Americans have been taught that our position on Church-state questions is the best there could be, one that would be an obvious blessing to the rest of the world. Though we might deplore the current hostility to religion by our government and by many intellectual and cultural leaders, we tend to think that if only we could return to the "real principles" of the Constitution, all would be well. But it is possible to be so sanguine only if we regard the civil bond that unites Americans as more important than the religious bond that unites Catholics, and only if we are content to leave this latter bond a private, subordinate affair, without making it a public part of the life of our society. As Olsen says forthrightly:

A full Christian life is one lived out in one's art, one's politics, the form one's city takes, and any check placed on public expression of one's Christianity is an attack on the possibility of living an integrated life, an attempt to disallow Christian maturation.


It is patent that in the U.S. we have never had such a fully Christian order, nor have we even desired it. It is true that in the past there was a kind of pan-Protestant consensus about many matters. But to read the documents of the American political tradition is to see the very small role - if any - that God plays there. There is, of course, the reference to "nature's God" and the "Creator" in the Declaration of Independence. But of what further significance are these mentions of God? Can anyone claim persuasively that the American public tradition has really used Christian doctrinal concepts in understanding and discussing public events?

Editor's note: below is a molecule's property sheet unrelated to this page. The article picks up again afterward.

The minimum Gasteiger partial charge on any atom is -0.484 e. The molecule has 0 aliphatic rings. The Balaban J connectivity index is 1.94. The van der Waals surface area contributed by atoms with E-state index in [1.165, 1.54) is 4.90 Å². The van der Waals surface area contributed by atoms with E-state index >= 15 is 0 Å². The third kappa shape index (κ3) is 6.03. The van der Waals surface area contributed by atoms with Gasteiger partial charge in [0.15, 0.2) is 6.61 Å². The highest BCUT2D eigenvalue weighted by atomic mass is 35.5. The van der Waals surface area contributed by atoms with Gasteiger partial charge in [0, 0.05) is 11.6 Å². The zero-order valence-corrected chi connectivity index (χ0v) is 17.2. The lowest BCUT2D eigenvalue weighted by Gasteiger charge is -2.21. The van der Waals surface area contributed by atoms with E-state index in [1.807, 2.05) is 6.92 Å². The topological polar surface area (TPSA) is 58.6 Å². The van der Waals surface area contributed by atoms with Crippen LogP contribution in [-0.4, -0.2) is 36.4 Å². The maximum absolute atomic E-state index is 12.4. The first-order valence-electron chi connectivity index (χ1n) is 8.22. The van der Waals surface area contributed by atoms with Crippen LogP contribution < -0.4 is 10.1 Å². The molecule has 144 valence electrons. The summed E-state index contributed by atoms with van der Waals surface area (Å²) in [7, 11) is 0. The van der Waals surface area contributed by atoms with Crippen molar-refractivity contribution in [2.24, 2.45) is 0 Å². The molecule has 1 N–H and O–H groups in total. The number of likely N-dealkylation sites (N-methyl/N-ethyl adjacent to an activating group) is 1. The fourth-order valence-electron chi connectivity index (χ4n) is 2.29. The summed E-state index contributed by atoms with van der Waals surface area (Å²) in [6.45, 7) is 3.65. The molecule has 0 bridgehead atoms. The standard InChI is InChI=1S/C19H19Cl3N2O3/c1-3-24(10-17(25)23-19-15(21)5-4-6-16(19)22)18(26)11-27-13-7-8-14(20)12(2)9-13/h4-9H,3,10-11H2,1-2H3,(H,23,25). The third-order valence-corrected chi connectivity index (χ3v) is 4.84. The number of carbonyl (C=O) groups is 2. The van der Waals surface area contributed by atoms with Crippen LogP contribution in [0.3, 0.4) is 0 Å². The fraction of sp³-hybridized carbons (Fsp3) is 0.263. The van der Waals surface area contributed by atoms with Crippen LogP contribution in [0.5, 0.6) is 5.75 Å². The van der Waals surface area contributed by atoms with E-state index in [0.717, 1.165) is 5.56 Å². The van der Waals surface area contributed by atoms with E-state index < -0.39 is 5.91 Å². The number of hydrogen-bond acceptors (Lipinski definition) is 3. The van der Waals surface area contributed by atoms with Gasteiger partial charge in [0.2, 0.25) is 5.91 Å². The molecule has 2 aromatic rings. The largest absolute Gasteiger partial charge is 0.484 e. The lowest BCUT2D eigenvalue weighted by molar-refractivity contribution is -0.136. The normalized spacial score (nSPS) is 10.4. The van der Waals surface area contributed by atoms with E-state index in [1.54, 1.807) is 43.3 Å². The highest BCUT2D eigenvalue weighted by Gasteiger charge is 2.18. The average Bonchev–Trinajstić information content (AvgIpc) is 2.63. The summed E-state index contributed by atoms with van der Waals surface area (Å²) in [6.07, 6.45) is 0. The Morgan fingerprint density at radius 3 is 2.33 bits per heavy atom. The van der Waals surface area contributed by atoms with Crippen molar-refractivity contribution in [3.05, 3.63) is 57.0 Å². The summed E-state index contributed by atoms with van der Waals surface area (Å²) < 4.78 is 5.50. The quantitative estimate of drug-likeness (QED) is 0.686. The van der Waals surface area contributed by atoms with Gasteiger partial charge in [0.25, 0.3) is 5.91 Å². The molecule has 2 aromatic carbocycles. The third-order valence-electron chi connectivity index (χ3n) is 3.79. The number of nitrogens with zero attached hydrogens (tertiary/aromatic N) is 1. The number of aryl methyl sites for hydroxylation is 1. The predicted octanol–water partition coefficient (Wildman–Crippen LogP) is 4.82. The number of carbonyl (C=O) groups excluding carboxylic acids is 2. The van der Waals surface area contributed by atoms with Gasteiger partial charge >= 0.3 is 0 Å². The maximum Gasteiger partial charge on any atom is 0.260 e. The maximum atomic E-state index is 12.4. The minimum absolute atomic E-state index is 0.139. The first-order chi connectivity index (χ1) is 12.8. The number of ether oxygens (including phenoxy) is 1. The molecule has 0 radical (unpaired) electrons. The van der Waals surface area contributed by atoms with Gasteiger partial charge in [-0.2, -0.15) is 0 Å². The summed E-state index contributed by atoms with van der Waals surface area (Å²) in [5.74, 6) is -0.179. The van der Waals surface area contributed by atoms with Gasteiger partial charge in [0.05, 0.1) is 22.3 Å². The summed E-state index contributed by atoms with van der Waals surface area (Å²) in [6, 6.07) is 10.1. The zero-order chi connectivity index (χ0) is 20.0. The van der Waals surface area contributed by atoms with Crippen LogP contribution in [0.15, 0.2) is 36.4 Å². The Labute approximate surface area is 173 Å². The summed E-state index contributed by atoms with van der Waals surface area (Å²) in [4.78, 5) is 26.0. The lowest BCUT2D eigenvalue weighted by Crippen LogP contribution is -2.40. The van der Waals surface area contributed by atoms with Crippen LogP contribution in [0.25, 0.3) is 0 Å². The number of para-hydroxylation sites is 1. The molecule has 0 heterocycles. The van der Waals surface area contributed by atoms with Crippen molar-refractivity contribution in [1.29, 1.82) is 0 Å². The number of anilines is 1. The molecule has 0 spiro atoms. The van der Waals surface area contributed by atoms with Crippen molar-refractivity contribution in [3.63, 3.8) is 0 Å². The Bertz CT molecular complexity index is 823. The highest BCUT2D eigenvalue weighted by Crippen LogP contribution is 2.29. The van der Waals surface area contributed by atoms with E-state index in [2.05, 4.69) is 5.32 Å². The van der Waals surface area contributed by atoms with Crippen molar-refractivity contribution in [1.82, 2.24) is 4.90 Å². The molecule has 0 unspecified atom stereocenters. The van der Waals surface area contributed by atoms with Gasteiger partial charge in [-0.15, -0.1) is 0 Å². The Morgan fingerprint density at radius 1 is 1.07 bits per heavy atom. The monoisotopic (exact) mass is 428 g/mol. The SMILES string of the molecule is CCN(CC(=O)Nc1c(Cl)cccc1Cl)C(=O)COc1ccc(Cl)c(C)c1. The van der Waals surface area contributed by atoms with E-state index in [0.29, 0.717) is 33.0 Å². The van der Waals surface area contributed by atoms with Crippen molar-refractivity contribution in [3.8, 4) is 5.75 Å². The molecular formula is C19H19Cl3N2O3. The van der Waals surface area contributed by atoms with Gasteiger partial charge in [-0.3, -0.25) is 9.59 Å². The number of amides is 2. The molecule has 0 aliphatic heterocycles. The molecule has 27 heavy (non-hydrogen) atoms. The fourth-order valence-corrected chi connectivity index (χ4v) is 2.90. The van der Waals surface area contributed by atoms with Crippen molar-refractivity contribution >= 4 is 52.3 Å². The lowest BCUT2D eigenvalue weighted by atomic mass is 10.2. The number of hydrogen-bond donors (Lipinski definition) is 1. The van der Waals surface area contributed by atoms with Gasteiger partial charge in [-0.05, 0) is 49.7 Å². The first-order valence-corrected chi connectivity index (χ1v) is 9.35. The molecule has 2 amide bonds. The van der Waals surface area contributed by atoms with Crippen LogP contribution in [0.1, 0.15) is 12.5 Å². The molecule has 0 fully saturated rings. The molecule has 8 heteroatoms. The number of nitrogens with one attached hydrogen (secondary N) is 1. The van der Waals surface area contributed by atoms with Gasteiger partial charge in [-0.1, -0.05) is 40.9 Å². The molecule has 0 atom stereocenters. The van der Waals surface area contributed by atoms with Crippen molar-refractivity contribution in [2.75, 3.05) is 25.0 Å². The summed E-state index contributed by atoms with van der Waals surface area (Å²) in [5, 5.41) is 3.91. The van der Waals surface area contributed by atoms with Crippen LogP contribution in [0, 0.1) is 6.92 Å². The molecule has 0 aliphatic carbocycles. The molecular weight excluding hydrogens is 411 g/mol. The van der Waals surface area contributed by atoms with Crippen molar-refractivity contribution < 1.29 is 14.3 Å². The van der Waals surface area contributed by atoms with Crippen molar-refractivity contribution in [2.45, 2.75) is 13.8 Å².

It is one thing, of course, to admit that, on a religiously divided continent, it was impossible to establish a Christian res publica. But it is quite another thing to celebrate this impossibility - to regard, as the Founders did, the multiplicity of religious sects as a positive good, as something that would help keep any one "faction" from dominating public life.

The ideal of a sacralized political order - of a Christendom (this does not mean a theocracy) - has usually seemed strange to American Catholics. And now, with the best will in the world, it would be impossible to set up such an order anywhere, let alone in North America. But again, if we would be Catholic in every area of life, we must confront squarely the claims of Christ the King over the political order. It is not just the antique statements of an Ambrose or an Augustine that raise this question; authoritative papal teachings from the 19th and 20th century state the same thing. We must at least consider the matter ourselves, even if we are never able to create a satisfactory Christian order in the mundane world of our own time.

For the Catholic mind is, above all, mindful. It takes into account truths, obligations, and values that the modem mind, the bourgeois mind, and the American mind have discarded, suppressed, or forgotten. The truly Catholic mind is grounded in what is deep and perennial and is formed by an acute sensibility to the true content of human nature and of the world. By comparison, these newcomer minds often seem mindless.

Yet insofar as our minds are only partly Catholic, we are liable to neglect the topics discussed by Belloc, Dawson, and Olsen. We may exhibit personal rectitude; we may grasp the first principles of Christian theology; yet we are all too likely to hold non-Catholic ideas on essential socio-economic, political, and historical questions. We may be unwittingly of two minds or three minds precisely where our mind should be one. It is our duty to understand where and how our minds are divided and to learn to think with the Church, both where that comes easy and where it might make us uncomfortable with the society in which we live. For, as the Epistle to the Hebrews says, here we have no lasting city. If we are to attain Heaven, sooner or later we must be purged of any un-Catholic notions we possess. It is not too soon to begin giving them up now.


Thomas Storck is a Contributing Editor of the NOR and author most recently of Foundations of a Catholic Political Order, published in late 1998 by Four Faces Press in Beltsville, Maryland.